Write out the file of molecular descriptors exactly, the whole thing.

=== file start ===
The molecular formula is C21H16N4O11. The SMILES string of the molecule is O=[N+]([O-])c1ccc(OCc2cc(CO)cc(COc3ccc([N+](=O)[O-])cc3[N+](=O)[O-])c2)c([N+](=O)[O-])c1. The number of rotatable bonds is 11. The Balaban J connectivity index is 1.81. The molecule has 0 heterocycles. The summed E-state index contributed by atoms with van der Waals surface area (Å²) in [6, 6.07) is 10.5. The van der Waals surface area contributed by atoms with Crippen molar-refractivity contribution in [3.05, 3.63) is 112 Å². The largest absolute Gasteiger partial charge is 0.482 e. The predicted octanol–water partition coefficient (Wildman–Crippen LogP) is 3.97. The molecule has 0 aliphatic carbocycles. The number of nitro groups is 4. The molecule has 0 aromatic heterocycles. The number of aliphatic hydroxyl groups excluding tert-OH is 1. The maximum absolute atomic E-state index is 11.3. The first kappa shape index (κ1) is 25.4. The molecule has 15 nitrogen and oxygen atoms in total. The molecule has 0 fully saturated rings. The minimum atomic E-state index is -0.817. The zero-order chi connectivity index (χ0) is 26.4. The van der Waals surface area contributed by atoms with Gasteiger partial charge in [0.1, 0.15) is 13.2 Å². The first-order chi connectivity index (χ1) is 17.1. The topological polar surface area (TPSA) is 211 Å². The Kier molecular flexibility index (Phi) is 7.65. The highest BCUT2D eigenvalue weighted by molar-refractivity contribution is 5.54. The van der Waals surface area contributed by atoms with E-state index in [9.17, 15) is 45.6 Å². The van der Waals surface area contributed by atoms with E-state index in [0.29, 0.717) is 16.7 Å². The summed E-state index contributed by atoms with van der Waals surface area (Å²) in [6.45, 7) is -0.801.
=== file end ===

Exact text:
The molecular formula is C21H16N4O11. The SMILES string of the molecule is O=[N+]([O-])c1ccc(OCc2cc(CO)cc(COc3ccc([N+](=O)[O-])cc3[N+](=O)[O-])c2)c([N+](=O)[O-])c1. The number of rotatable bonds is 11. The Balaban J connectivity index is 1.81. The molecule has 0 heterocycles. The summed E-state index contributed by atoms with van der Waals surface area (Å²) in [6, 6.07) is 10.5. The van der Waals surface area contributed by atoms with Crippen molar-refractivity contribution in [3.05, 3.63) is 112 Å². The largest absolute Gasteiger partial charge is 0.482 e. The predicted octanol–water partition coefficient (Wildman–Crippen LogP) is 3.97. The molecule has 0 aliphatic carbocycles. The number of nitro groups is 4. The molecule has 0 aromatic heterocycles. The number of aliphatic hydroxyl groups excluding tert-OH is 1. The maximum absolute atomic E-state index is 11.3. The first kappa shape index (κ1) is 25.4. The molecule has 15 nitrogen and oxygen atoms in total. The molecule has 0 fully saturated rings. The minimum atomic E-state index is -0.817. The zero-order chi connectivity index (χ0) is 26.4. The van der Waals surface area contributed by atoms with Gasteiger partial charge in [0.1, 0.15) is 13.2 Å². The first-order chi connectivity index (χ1) is 17.1. The topological polar surface area (TPSA) is 211 Å². The Kier molecular flexibility index (Phi) is 7.65. The highest BCUT2D eigenvalue weighted by molar-refractivity contribution is 5.54. The van der Waals surface area contributed by atoms with E-state index in [9.17, 15) is 45.6 Å². The van der Waals surface area contributed by atoms with E-state index in [0.29, 0.717) is 16.7 Å². The summed E-state index contributed by atoms with van der Waals surface area (Å²) in [6.45, 7) is -0.801.